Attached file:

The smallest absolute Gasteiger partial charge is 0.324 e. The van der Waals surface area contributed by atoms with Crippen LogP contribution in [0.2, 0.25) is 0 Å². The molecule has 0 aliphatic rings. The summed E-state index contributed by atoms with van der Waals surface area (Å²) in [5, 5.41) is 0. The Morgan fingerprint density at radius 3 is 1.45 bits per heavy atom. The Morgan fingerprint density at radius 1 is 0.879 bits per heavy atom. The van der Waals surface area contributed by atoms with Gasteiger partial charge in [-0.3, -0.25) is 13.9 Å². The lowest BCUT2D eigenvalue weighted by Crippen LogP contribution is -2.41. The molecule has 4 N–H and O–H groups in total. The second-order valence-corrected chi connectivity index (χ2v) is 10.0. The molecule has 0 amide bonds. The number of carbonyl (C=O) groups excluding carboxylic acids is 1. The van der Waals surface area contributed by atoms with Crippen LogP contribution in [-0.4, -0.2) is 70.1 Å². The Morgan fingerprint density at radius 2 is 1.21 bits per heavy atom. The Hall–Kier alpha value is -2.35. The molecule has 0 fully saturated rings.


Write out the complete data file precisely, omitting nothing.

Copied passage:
The smallest absolute Gasteiger partial charge is 0.324 e. The van der Waals surface area contributed by atoms with Crippen LogP contribution in [0.2, 0.25) is 0 Å². The molecule has 0 aliphatic rings. The summed E-state index contributed by atoms with van der Waals surface area (Å²) in [5, 5.41) is 0. The Morgan fingerprint density at radius 3 is 1.45 bits per heavy atom. The Morgan fingerprint density at radius 1 is 0.879 bits per heavy atom. The van der Waals surface area contributed by atoms with Gasteiger partial charge in [-0.3, -0.25) is 13.9 Å². The lowest BCUT2D eigenvalue weighted by Crippen LogP contribution is -2.41. The molecule has 4 N–H and O–H groups in total. The second-order valence-corrected chi connectivity index (χ2v) is 10.0. The molecule has 0 amide bonds. The number of carbonyl (C=O) groups excluding carboxylic acids is 1. The van der Waals surface area contributed by atoms with Crippen LogP contribution in [-0.4, -0.2) is 70.1 Å². The Morgan fingerprint density at radius 2 is 1.21 bits per heavy atom. The Hall–Kier alpha value is -2.35. The molecule has 0 fully saturated rings.